Rupert Murdoch safe from campaign finance claims: experts
Rupert Murdoch, who shares confidential information about Joe Biden’s campaign ads with Jared Kushner, is unlikely to face campaign finance charges, experts tell Law&Crime.
Murdoch’s disclosure of Biden’s private ad information and his debate strategy with former President Donald Trump’s son-in-law was one of the revelations in Dominion Voting Systems’ legal writing in their $1.6 billion lawsuit.
“During Trump’s campaign, Rupert Trump’s son-in-law and senior adviser Jared Kushner provided confidential Fox information about Biden’s ads and debate strategy,” he said meager specified. “But on election night, Rupert wouldn’t help with the call in Arizona. As Rupert put it, “My friend Jared Kushner called me and said, ‘This is awful,’ and I could hear Trump’s voice screaming in the background.” […] But Rupert refused to budge: “And I said, ‘Well, the numbers are the numbers.'”
This passage could help Dominion argue that Fox and his senior executives knew Trump’s vote-fraud allegations were false but pushed electoral lies to maintain their relationship with the former president.
As a result, experts say, it could even compound Fox’s potential civil exposure in this court case.
Some campaign finance experts suggested the allegations could mean criminal exposure for Murdoch. Campaign Legal Center director Saurav Ghosh, a former law enforcement attorney with the Federal Elections Commission, told independent journalist Judd Legum that the ads could constitute “illegal campaign input.”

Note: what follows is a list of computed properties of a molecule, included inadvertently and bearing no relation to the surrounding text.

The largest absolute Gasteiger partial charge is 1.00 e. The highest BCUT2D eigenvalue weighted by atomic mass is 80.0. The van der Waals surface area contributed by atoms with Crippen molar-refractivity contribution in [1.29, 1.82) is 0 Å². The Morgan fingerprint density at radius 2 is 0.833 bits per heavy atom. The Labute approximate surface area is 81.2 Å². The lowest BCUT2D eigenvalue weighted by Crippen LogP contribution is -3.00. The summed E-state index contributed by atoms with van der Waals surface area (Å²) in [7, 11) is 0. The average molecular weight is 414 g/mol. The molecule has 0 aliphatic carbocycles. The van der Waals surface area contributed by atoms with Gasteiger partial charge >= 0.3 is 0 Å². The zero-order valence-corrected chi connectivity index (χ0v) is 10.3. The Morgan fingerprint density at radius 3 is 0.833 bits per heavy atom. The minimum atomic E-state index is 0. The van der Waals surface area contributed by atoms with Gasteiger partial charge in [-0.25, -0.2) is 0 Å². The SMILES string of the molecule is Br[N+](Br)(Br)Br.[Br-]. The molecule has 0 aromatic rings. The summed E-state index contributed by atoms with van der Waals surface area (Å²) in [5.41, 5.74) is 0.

Law professor Rick Hasen told Legum that Murdoch couldn’t claim a media exemption under the law because he didn’t share the ads to collect news.
This legal analysis went viral on Twitter, rattling speculation that Murdoch’s mounting legal woes might not all be civilized.
Three former federal prosecutors with decades of experience thought the suggestion highly unlikely.
CNN legal analyst Jennifer Rodgers, who has spent more than 13 years in New York’s Southern District, conceded that it may even be true that the allegations could describe a campaign finance violation – but only in a “hyperlegalistic” sense.
“I think a hyperlegalistic argument needs to be made that it might be criminal, but the truth is, I can’t imagine anyone would ever sue or even prosecute it,” said CNN legal analyst Jennifer Rodgers, a longtime former federal prosecutor in the Southern District of New York. “The angle of the corporate donation is suspect and the value is uncertain and certainly small.”
Two other former federal prosecutors, Mitchell Epner and Renato Mariotti, concurred.
Epner noted that prosecutions for campaign finance are rare.
“Most of these are for straw donors or things that are just very clear violations of ‘You gave X amount of money that is higher than the amount you were allowed to give’,” is Epner, who has now specialized in media law and is a Partner at Rottenberg Lipman Rich PC, Law&Crime said in a phone interview.
“When you start talking about benefits in kind [donations]who are rarely prosecuted,” he added.